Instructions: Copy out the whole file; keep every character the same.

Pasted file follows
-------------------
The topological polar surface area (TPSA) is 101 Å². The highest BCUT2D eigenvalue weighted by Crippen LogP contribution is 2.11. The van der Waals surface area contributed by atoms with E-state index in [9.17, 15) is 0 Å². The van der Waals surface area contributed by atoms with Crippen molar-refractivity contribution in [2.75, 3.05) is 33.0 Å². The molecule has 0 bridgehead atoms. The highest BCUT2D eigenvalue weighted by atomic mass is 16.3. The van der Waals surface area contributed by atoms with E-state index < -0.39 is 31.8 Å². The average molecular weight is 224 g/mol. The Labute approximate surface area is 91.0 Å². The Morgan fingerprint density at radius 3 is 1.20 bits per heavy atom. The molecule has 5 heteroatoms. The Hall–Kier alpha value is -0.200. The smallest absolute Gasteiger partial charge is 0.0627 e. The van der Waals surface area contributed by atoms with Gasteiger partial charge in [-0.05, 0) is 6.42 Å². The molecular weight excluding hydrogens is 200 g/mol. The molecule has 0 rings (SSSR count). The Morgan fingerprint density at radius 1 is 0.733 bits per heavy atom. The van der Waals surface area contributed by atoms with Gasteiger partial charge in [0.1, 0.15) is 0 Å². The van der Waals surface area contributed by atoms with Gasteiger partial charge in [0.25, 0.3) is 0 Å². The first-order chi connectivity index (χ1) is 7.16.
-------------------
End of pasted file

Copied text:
The topological polar surface area (TPSA) is 101 Å². The highest BCUT2D eigenvalue weighted by Crippen LogP contribution is 2.11. The van der Waals surface area contributed by atoms with E-state index in [9.17, 15) is 0 Å². The van der Waals surface area contributed by atoms with Crippen molar-refractivity contribution in [2.75, 3.05) is 33.0 Å². The molecule has 0 bridgehead atoms. The highest BCUT2D eigenvalue weighted by atomic mass is 16.3. The van der Waals surface area contributed by atoms with E-state index < -0.39 is 31.8 Å². The average molecular weight is 224 g/mol. The Labute approximate surface area is 91.0 Å². The Morgan fingerprint density at radius 3 is 1.20 bits per heavy atom. The molecule has 5 heteroatoms. The Hall–Kier alpha value is -0.200. The smallest absolute Gasteiger partial charge is 0.0627 e. The van der Waals surface area contributed by atoms with Gasteiger partial charge in [-0.05, 0) is 6.42 Å². The molecular weight excluding hydrogens is 200 g/mol. The molecule has 0 rings (SSSR count). The Morgan fingerprint density at radius 1 is 0.733 bits per heavy atom. The van der Waals surface area contributed by atoms with Gasteiger partial charge in [0.1, 0.15) is 0 Å². The van der Waals surface area contributed by atoms with Gasteiger partial charge in [0.25, 0.3) is 0 Å². The first-order chi connectivity index (χ1) is 7.16.